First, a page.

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Final Voice polls have ‘no’ leading by sizeable to landslide margins

The referendum on the Indigenous Voice to parliament will be held on Saturday. Polls close at 6pm AEDT in the south-eastern states, 6:30pm in South Australia, 7pm in Queensland, 7:30pm in the Northern Territory and 9pm in Western Australia.

For a referendum to succeed, it requires a majority in at least four of the six states as well as a national majority. Polling suggests there is no realistic chance of a national “yes” majority, so the double majority is a moot point.

The graph below has been updated with the inclusion of national Voice polls from YouGov, Morgan and Focaldata (see below).

2023 Voice polls.

The Voice polls range from a six and seven point “no” lead in Essential and Morgan to a 22 and 24-point “no” lead in Focaldata and Newspoll. So the most optimistic case for “yes” is a loss by high single digits, but the actual loss is likely to be higher.

Labor’s lead widens in federal Resolve poll

I previously covered the 56–44 lead for “no” in the national Resolve poll for Nine newspapers that was conducted September 22 to October 4 from a very large sample of 4,728.

Primary votes in this poll were 37% Labor (up one since early September), 31% Coalition (down three), 12% Greens (steady), 7% One Nation (up two), 2% UAP (steady), 9% independents (steady) and 2% others (steady).

Resolve does not give a two party estimate until near elections, but applying 2022 election preference flows to this poll gives Labor a 57–43 lead, a 1.5-point gain for Labor since September. During this term, Resolve has easily been Labor’s most favourable pollster.

Anthony Albanese’s net approval improved seven points to net zero, with 43% saying he had done a good job and 43% a poor job. Peter Dutton’s net approval fell seven points to -15. Albanese led Dutton by 47–25 as preferred PM, out from 43–28 in September.

The Liberals retained a narrow 35–33 lead over Labor on economic management, in from 36–30 in September. On keeping the cost of living low, Labor led by 31–27, reversing a Liberal lead of 28–27 in September.

Federal questions other than voting intention and the Voice referendum were based on the normal sample of 1,600 respondents. Additional Voice questions below are based on a sample of over 3,100.

Further Resolve Voice questions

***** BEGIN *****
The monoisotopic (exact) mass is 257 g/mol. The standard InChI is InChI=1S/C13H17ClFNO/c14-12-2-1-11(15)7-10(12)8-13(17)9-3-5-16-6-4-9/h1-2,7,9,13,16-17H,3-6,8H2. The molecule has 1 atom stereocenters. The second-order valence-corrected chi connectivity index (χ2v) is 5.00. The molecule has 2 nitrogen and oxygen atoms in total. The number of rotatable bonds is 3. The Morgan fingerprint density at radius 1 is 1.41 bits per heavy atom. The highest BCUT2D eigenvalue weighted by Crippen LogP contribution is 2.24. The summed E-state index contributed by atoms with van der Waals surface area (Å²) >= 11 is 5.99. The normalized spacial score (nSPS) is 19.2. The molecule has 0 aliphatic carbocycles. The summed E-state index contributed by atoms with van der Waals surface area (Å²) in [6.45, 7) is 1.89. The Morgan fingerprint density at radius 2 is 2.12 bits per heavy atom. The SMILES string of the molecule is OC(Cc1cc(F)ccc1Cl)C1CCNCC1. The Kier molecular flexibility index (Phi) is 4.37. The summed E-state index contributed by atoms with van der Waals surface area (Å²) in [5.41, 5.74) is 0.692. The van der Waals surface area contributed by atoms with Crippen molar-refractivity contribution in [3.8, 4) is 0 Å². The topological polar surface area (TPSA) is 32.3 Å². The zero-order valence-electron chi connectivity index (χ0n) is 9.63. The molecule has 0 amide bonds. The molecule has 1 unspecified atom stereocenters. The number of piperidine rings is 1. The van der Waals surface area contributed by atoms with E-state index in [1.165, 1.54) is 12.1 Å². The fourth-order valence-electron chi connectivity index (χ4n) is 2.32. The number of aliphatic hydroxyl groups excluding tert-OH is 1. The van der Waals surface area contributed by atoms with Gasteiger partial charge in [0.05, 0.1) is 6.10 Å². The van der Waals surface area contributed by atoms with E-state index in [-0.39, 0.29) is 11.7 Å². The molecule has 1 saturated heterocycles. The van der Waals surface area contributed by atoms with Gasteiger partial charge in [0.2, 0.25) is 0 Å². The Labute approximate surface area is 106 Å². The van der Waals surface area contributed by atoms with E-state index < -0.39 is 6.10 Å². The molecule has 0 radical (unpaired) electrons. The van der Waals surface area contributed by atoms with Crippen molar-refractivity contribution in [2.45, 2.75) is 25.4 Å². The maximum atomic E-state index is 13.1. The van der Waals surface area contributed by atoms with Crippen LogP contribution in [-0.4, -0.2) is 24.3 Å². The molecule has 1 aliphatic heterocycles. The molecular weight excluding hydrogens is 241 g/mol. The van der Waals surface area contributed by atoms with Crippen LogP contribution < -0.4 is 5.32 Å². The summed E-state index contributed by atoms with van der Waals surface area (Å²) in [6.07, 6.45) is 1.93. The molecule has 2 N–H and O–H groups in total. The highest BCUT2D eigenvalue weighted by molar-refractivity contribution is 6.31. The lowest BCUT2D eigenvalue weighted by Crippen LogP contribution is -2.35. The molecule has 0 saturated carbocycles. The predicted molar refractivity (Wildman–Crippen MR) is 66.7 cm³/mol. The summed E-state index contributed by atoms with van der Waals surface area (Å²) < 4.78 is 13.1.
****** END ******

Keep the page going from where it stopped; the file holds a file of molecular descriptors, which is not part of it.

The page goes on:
Among “no” voters, 33% cited dividing the country by race as the most persuasive “no” argument, while 16% selected not enough detail. Among “yes” voters, 19% cited a practical way to recognise Indigenous people in our Constitution as the most persuasive “yes” argument.

By 49–20, voters thought the Voice would create waste and inefficiency rather than reduce it. By 38–23, they thought colonisation had had a positive rather than negative impact on Indigenous Australians.

Based on a subsample of 420 Indigenous respondents from the full sample of 4,728, “yes” led by 59–41 among Indigenous people. This is down from 80% support for “yes” among Indigenous respondents in surveys by other pollsters conducted early this year.

In other demographic breakdowns, “no” led with religious voters by 64–36, while “yes” led with the non-religious by 53–47.

Full results of this Voice poll can be downloaded from the Resolve website. Self-identified progressives supported “yes” by 75–25, while conservatives supported “no” 78–22. The killer for “yes” is that those who took neither view supported “no” by 66–34. There are similar findings in a Focaldata poll.

YouGov poll: ‘no’ leads by 56–38

A YouGov national poll, conducted October 6–10 from a sample of 1,519, gave “no” to the Voice a 56–38 lead, out from 53–38 in the previous YouGov poll in late September. YouGov used to conduct Newspoll, but is now producing its own polls.

On voting intentions, Labor led by an unchanged 53–47, from primary votes of 36% Coalition (up one), 33% Labor (steady), 14% Greens (up one), 6% One Nation (not listed in September) and 11% for all Others.

Albanese’s net approval was steady at -3, while Dutton’s was up five points to -12. Albanese led Dutton by 50–34 as preferred PM (50–33 previously). By 41–39, respondents said they would support a constitutional change to make Qantas a publicly owned company.

Morgan poll: ‘no’ leads by 51–44

A national Morgan Voice poll, conducted October 2–12 from a sample of 1,419, gave “no” to the Voice a 51–44 lead (a 46–37 “no” lead in late September). Initial preferences were 46% “no” (steady), 40% “yes” (up three) and 14% undecided (down three). Undecided were then asked how they were leaning. Morgan predicts a 54–46 “no” vote by allocating two-thirds of remaining undecided to “no”.

Morgan’s weekly federal poll this week gave Labor a 53–47 lead, a one-point gain for Labor since last week. Primary votes were 34% Coalition, 33% Labor, 13.5% Greens and 19.5% for all Others. This was taken October 2–8 from a sample of 1,378.

Focaldata poll: ‘no’ leads by 61–39

A poll by British pollster Focaldata had “no” leading by 61–39. Focaldata used multi-level regression with post-stratification (MRP) to predict that 22 of the 151 electorates would support “yes”; these “yes” seats are inner city seats. This poll was conducted September 18 to October 2 from a sample of 4,608.

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